When: July 10th, Sunday @ 9:00 p.m.
Where: Johnny D’s Uptown (Somerville)
Tickets: $15.00 (Online purchase highly recommended – $1.00 fee)
More Info: 617-776-2004
Inca Son Comes to the Boston Public Library: Don’t Miss This Opportunity to Hear A Beautiful, Rarely Performed Genre of Peruvian Folk Music
Listen to Inca Son.
Native American Peruvians Inca Son began their illustrious performing career in the Boston area as street musicians in Harvard Square and have been a popular favorite of local, national, and international fans for over twenty years. They continue to play in the Square on occasion, and when I am lucky enough to be in the area when one of their outdoor concerts is on, I always stop what I am doing to listen and enjoy. Happily, I own one of their cds as well. This group not only performs the folk music of the Inca tribe from the Andes mountains of Peru, but also additional traditional genres which originate from other parts of Latin America. According to Peru’s president, Alejandro Toledo, these musicians are “the finest Andean group north of Peru”.
As one of a very few groups who still perform the Andes Incan folk genre, it is Inca Son’s hope that through their music they can continue to bring about a world-wide awareness and appreciation of their native culture. They always perform in authentic traditional costume on exotic folk instruments, most of which are skillfully crafted by those who actually play them. The group’s basic instrumentation consists of the Peruvian pan-pipes, which have been in use for over 2000 years, and the 10-stringed Charango guitar fashioned from an actual armadillo of all things. No kidding! Combine all of these elements together and what you have is an exquisitely beautiful and exotic soundscape presented against a brilliant backsplash of colorful fabrics and costume adornments. To me, their music is also very peaceful and soothing.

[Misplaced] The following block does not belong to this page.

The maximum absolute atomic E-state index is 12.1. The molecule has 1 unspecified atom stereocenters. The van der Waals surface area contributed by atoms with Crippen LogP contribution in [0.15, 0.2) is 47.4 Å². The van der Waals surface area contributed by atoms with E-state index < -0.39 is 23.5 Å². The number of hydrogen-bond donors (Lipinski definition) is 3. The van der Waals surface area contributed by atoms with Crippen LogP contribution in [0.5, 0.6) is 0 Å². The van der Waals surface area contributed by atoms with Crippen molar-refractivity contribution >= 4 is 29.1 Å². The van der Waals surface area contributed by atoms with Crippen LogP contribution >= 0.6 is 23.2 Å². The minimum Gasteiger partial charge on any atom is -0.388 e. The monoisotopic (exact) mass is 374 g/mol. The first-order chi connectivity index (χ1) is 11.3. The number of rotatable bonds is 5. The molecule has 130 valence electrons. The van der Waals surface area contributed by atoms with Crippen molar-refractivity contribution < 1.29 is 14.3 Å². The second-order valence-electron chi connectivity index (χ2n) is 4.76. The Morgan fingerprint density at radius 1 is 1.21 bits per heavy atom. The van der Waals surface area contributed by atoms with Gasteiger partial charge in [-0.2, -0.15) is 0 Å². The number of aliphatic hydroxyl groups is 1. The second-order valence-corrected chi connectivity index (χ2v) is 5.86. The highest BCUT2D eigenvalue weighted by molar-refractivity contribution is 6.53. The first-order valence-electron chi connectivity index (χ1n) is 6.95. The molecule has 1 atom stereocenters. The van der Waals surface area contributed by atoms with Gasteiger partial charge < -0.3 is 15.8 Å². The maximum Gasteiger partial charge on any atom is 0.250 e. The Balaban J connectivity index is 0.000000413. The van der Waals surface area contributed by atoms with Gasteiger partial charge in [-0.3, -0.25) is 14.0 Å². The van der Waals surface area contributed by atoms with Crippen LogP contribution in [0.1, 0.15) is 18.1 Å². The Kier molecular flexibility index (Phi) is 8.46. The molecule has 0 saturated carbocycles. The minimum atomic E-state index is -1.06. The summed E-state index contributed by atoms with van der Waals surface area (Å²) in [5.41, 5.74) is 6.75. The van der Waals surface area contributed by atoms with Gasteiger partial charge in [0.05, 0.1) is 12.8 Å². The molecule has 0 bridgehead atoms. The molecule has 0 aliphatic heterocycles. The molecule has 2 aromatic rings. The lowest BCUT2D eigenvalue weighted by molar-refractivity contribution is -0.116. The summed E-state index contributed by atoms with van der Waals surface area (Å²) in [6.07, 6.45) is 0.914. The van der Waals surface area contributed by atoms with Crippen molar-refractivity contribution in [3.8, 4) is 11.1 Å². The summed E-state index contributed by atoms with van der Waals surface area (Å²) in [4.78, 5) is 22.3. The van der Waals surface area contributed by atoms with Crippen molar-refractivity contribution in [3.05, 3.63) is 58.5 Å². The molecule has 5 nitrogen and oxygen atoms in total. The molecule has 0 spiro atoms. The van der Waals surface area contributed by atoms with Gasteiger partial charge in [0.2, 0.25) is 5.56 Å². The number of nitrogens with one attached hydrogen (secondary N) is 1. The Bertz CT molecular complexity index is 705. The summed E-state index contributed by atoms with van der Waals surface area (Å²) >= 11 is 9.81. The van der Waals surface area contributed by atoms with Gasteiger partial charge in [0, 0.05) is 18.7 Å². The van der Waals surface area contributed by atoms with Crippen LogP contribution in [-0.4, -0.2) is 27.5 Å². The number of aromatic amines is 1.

Inca Son has won both the Boston Music Award for Outstanding World Music Act and the Boston Phoenix Readers’ Poll as Best World Music Group. Above and beyond these accomplishments, however, they are currently considered to be among the best world music ensembles in the entire world and have claimed a number international awards to prove it. They have performed at such prestigious venues as Epcot Center, the National Geographic Museum, Smithsonian’s National Museum of the American Indian, the Kennedy Center for the Performing Arts, and on stage at the Winter Olympics in Salt Lake City. Visit their web site for more info, performance reviews, photographs, and to order cds.
If you do attend this special performance at the BPL, I promise you that you will not only be highly inspired by the beautiful music of Inca Son but you will also walk away with a very valuable cultural education as well.
Where: Boston Public Library @ Copley Square
Venue: Rabb Lecture Hall (Ground floor of the Johnson Building)
When: Thursday, May 13th (2:00-4:00 p.m.)
Admission: Free to all
For additional info. contact: 617-536-5400 / x2339